A Maritime Trading Hub
Wajima Lacquers have been made since the sixteenth century in the small town of Wajima, on the Noto Peninsula in Ishikawa Prefecture. The oldest surviving example of Wajima ware is a pair of red lacquered doors on the main shrine of Jūzō Gongen Shrine, said to date from 1524.
The port of Wajima, formerly known as “Oya no Minato” (Parents’ Harbor), long thrived as a base for sea transportation. From ancient times, there was interchange with China and the Korean Peninsula; through these, lacquer techniques that originated in China were introduced to the region. The Wajima area has abundant forests with trees essential to producing lacquer ware, including the lacquer tree (Rhus vernicifera), zelkova, and asunaro (Noto hiba). It also has a climate suitable for hardening urushi, a natural form of lacquer.Some 120 separate processes are involved in the making of Wajima Nuri (lacquer), all done by hand. They are divided into ten different categories, each of which is undertaken by a different set of specialists. The urushiya (lacquerer) plays the role of producer, overseeing the entire production and handling orders, sales, and delivery of the finished product.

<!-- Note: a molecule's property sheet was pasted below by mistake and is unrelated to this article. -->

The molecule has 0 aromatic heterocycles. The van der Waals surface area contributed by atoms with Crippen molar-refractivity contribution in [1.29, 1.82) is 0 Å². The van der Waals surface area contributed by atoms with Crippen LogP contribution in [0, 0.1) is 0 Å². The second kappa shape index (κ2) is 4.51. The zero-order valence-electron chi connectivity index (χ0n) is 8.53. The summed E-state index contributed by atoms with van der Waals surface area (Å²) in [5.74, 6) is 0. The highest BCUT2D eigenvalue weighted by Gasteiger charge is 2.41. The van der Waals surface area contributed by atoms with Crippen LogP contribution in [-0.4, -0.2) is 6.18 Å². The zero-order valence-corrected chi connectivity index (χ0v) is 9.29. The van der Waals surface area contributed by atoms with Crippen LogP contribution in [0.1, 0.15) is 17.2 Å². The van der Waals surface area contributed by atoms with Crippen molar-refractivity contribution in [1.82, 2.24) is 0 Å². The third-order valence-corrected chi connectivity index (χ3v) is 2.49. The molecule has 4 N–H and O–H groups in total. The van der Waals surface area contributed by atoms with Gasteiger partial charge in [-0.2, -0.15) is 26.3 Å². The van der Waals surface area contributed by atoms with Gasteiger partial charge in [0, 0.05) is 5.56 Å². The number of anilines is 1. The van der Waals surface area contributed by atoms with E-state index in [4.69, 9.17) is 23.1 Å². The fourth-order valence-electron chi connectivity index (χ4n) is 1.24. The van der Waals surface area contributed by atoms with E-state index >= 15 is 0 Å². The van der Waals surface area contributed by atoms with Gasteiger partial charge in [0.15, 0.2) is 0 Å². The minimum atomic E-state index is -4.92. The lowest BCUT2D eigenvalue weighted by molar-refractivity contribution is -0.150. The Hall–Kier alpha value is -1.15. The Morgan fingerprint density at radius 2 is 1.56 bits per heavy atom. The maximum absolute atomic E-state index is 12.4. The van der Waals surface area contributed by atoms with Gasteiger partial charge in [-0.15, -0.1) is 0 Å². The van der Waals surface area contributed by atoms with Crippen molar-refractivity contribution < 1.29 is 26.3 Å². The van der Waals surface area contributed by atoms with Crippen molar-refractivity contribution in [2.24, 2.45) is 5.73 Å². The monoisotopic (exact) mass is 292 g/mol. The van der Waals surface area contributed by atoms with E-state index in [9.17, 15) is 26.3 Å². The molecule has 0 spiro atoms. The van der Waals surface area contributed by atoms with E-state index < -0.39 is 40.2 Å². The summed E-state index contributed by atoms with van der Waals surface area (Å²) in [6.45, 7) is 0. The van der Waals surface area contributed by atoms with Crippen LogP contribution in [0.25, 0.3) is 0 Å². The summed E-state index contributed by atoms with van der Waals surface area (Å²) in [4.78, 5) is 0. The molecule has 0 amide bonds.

Techniques involved in each process are passed from generation to generation. Rigorous specialization raises the level of expertise and ensures preservation of techniques. Specialists are uncompromising in their pursuit of excellence every step of the way. They take pride in their work and lavish pains on it so they can hand over the piece to the next worker with full confidence. Only items created through this painstaking, hands-on process are deserving of the label Wajimanuri.